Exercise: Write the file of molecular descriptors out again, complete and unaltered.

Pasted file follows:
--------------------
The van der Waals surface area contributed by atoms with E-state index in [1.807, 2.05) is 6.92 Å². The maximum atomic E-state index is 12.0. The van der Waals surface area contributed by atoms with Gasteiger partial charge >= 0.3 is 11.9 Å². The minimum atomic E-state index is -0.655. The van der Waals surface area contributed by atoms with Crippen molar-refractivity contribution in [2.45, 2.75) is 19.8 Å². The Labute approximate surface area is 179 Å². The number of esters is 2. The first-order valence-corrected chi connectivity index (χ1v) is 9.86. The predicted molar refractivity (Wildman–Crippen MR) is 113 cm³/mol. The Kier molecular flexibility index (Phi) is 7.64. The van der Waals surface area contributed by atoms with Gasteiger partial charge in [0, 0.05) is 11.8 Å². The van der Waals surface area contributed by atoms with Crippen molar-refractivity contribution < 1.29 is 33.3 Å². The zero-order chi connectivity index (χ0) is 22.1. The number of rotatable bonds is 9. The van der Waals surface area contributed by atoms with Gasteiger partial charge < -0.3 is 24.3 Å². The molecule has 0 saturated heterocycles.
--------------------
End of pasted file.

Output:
The van der Waals surface area contributed by atoms with E-state index in [1.807, 2.05) is 6.92 Å². The maximum atomic E-state index is 12.0. The van der Waals surface area contributed by atoms with Gasteiger partial charge >= 0.3 is 11.9 Å². The minimum atomic E-state index is -0.655. The van der Waals surface area contributed by atoms with Crippen molar-refractivity contribution in [2.45, 2.75) is 19.8 Å². The Labute approximate surface area is 179 Å². The number of esters is 2. The first-order valence-corrected chi connectivity index (χ1v) is 9.86. The predicted molar refractivity (Wildman–Crippen MR) is 113 cm³/mol. The Kier molecular flexibility index (Phi) is 7.64. The van der Waals surface area contributed by atoms with Gasteiger partial charge in [0, 0.05) is 11.8 Å². The van der Waals surface area contributed by atoms with Crippen molar-refractivity contribution < 1.29 is 33.3 Å². The zero-order chi connectivity index (χ0) is 22.1. The number of rotatable bonds is 9. The van der Waals surface area contributed by atoms with Gasteiger partial charge < -0.3 is 24.3 Å². The molecule has 0 saturated heterocycles.